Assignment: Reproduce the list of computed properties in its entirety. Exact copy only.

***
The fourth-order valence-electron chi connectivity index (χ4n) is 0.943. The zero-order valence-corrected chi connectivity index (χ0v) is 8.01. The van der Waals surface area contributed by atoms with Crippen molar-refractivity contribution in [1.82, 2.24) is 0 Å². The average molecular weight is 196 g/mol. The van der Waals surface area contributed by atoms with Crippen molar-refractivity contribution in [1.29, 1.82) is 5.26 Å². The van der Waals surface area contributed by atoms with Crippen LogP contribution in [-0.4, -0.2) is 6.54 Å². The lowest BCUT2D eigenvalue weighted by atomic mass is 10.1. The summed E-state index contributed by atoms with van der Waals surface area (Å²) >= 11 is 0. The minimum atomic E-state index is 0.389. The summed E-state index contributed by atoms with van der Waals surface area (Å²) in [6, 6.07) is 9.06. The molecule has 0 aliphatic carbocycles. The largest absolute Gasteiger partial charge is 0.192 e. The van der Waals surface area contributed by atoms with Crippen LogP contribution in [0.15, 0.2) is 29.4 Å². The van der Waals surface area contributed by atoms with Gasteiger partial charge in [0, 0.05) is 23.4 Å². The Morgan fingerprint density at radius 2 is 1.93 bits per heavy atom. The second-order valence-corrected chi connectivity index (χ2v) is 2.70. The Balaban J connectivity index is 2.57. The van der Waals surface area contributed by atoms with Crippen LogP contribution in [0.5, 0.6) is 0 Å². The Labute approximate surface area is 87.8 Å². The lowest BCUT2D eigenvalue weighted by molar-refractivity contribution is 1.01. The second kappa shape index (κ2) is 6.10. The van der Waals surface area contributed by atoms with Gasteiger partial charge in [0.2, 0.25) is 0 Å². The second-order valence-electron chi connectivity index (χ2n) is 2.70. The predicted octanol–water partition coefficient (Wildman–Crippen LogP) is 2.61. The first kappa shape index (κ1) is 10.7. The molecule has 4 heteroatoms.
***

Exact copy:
The fourth-order valence-electron chi connectivity index (χ4n) is 0.943. The zero-order valence-corrected chi connectivity index (χ0v) is 8.01. The van der Waals surface area contributed by atoms with Crippen molar-refractivity contribution in [1.82, 2.24) is 0 Å². The average molecular weight is 196 g/mol. The van der Waals surface area contributed by atoms with Crippen molar-refractivity contribution in [1.29, 1.82) is 5.26 Å². The van der Waals surface area contributed by atoms with Crippen LogP contribution in [-0.4, -0.2) is 6.54 Å². The lowest BCUT2D eigenvalue weighted by atomic mass is 10.1. The summed E-state index contributed by atoms with van der Waals surface area (Å²) >= 11 is 0. The minimum atomic E-state index is 0.389. The summed E-state index contributed by atoms with van der Waals surface area (Å²) in [6, 6.07) is 9.06. The molecule has 0 aliphatic carbocycles. The largest absolute Gasteiger partial charge is 0.192 e. The van der Waals surface area contributed by atoms with Crippen LogP contribution in [0.15, 0.2) is 29.4 Å². The van der Waals surface area contributed by atoms with Gasteiger partial charge in [0, 0.05) is 23.4 Å². The Morgan fingerprint density at radius 2 is 1.93 bits per heavy atom. The second-order valence-corrected chi connectivity index (χ2v) is 2.70. The Balaban J connectivity index is 2.57. The van der Waals surface area contributed by atoms with Crippen LogP contribution in [0.5, 0.6) is 0 Å². The Labute approximate surface area is 87.8 Å². The lowest BCUT2D eigenvalue weighted by molar-refractivity contribution is 1.01. The second kappa shape index (κ2) is 6.10. The van der Waals surface area contributed by atoms with Gasteiger partial charge in [0.2, 0.25) is 0 Å². The second-order valence-electron chi connectivity index (χ2n) is 2.70. The predicted octanol–water partition coefficient (Wildman–Crippen LogP) is 2.61. The first kappa shape index (κ1) is 10.7. The molecule has 4 heteroatoms.